Updated at 1:06 a.m. EST: The launch of a SpaceX Falcon 9 rocket has been confirmed. The B1058 missile landed on board the drone several minutes after its launch.
SpaceX sent up a Falcon 9 first stage booster on its record-breaking 19th launch just after midnight, as it continues to expand its Starlink satellite constellation. Liftoff took place from pad 40 at Cape Canaveral at 12:33 a.m. EDT (0533 UTC).
The B1058 first stage was already the fleet leader with 18 previous missions and reinforces that position with the Starlink 6-32 mission, which will deliver 23 satellites to orbit. The booster first flew in May 2020 carrying astronauts for the first time on the Demo-2 Crew Dragon mission. It still bears the faded NASA “worm” logo from that mission.
Liftoff time was delayed just over an hour from the window opening at 11 PM EDT (0400 UTC) as the rocket was not lifted upright at the launch pad until approximately 7:35 PM EDT (0035 UTC) ). SpaceX had backup launch opportunities available as of 3 a.m. EDT (0800 UTC) Saturday morning.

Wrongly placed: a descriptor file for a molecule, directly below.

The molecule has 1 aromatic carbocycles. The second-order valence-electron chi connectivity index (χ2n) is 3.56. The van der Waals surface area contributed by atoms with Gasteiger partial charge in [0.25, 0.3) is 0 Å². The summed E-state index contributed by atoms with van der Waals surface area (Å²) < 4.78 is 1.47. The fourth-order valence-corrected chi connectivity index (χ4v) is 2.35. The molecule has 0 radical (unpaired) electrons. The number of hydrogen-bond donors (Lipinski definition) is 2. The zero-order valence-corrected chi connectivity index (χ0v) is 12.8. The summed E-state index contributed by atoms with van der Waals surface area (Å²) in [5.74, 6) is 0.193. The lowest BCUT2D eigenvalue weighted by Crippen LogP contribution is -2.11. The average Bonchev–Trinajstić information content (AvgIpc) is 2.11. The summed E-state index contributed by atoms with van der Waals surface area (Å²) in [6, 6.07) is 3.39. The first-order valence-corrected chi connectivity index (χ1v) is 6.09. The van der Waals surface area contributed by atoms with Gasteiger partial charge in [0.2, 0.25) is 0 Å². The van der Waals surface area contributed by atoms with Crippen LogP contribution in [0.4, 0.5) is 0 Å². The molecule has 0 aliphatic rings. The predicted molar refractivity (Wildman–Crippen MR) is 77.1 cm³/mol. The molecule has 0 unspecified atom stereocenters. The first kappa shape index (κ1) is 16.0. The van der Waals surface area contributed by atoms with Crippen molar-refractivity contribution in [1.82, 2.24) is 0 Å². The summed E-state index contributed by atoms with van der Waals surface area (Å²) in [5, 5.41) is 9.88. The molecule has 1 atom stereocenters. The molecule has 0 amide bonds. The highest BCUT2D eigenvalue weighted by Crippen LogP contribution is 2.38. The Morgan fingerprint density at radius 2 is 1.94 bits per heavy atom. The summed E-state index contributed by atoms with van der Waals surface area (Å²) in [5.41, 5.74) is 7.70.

There is a 60-70 percent chance of acceptable launch weather with better conditions when the window is open, the 45th Weather Squadron at Cape Canaveral Space Force Station said Thursday. The primary concerns were violations of the thick cloud layer and cumulus cloud bases.
The Falcon 9 rocket's first stage landed on the “just read the instructions” drone ship about eight and a half minutes into the flight. The combustion of the rocket's second stage will place 23 second-generation Starlink satellites into orbit, with deployment occurring about an hour and five minutes after launch.
SpaceX revealed this week that its Starlink internet service now has 2.3 million users in 70 countries. Since 2019, it has launched 5,604 satellites According to statistics It was compiled by Jonathan McDowell, an astronomer at the Harvard-Smithsonian Center for Astrophysics, which maintains a database of spaceflights. As of December 20, there are still 5,226 satellites in orbit, and 5,191 satellites appear to be operating normally.
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